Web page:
Dark Energy Spectroscopic Instrument Accurately Maps Galaxy Positions Over Time to Help Scientists Better Understand Dark Energy
The most detailed 3D map of the universe to date, showing the location of 7.5 million galaxies, has been released by the cosmic survey project Dark Energy Spectroscopic Instrument (DESI).
The map, released Thursday by Lawrence Berkeley National Laboratory, which leads the project, is the result of DESI’s first seven months of operation.
Each point in the image represents an individual galaxy, made up of 100 to 1,000 billion stars. The map shows the view from Earth five billion light-years towards the constellation Virgo, slowly moving towards the constellation Bootes.
“There’s a lot of beauty in there” said Julien Guy, an astrophysicist at the Berkeley lab. “In the distribution of galaxies on the 3D map, there are huge clusters, filaments and voids. They are the largest structures in the universe. But within them you find an imprint of the very first universe, and the story of its expansion since then.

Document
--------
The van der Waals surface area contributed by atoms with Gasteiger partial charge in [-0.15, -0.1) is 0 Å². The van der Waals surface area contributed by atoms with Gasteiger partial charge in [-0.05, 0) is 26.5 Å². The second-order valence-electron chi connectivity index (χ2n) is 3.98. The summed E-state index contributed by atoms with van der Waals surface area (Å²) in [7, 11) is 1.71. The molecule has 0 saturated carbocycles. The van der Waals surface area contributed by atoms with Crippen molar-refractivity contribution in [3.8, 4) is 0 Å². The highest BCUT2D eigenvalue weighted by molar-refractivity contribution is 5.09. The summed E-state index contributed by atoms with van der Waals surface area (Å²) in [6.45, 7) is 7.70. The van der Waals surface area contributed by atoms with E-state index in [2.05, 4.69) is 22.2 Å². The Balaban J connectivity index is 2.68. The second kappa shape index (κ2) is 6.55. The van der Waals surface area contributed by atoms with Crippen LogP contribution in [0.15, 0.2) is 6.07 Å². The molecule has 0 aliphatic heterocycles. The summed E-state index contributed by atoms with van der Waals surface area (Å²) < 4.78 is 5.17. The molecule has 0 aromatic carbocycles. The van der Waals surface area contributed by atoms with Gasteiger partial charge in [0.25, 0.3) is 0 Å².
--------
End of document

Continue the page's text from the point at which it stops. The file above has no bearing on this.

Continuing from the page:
This is just the beginning of DESI’s work, as the project aims to add more than a million new galaxies to the map each month. When completed in 2026, the map is expected to include more than 35 million galaxies, providing astronomers with a vast array of data to study.
DESI is an advanced detector attached to the four-meter Nicholas U. Mayall Telescope at Kitt Peak in Arizona. Comprised of 5,000 optical fibers, precisely positioned to within 10 microns, it captures glimpses of light coming from space to Earth, covering more than a third of the entire sky.
The detector looks for ripples in the distribution of galaxies known as baryon acoustic oscillations, which became embedded in the distribution of matter during the first hundreds of thousands of years after the Big Bang.
A mysterious ‘ghost’ particle of dark matter may have finally been detected, ending a decades-long search
By measuring the distance between these ripples at different periods in cosmic history, astronomers could determine whether the accelerating expansion of the universe has been constant or has changed over time.
This knowledge will be essential to understand the mysterious dark energy, which would represent 70% of the universe and would be the engine of its expansion.
You can share this story on social media: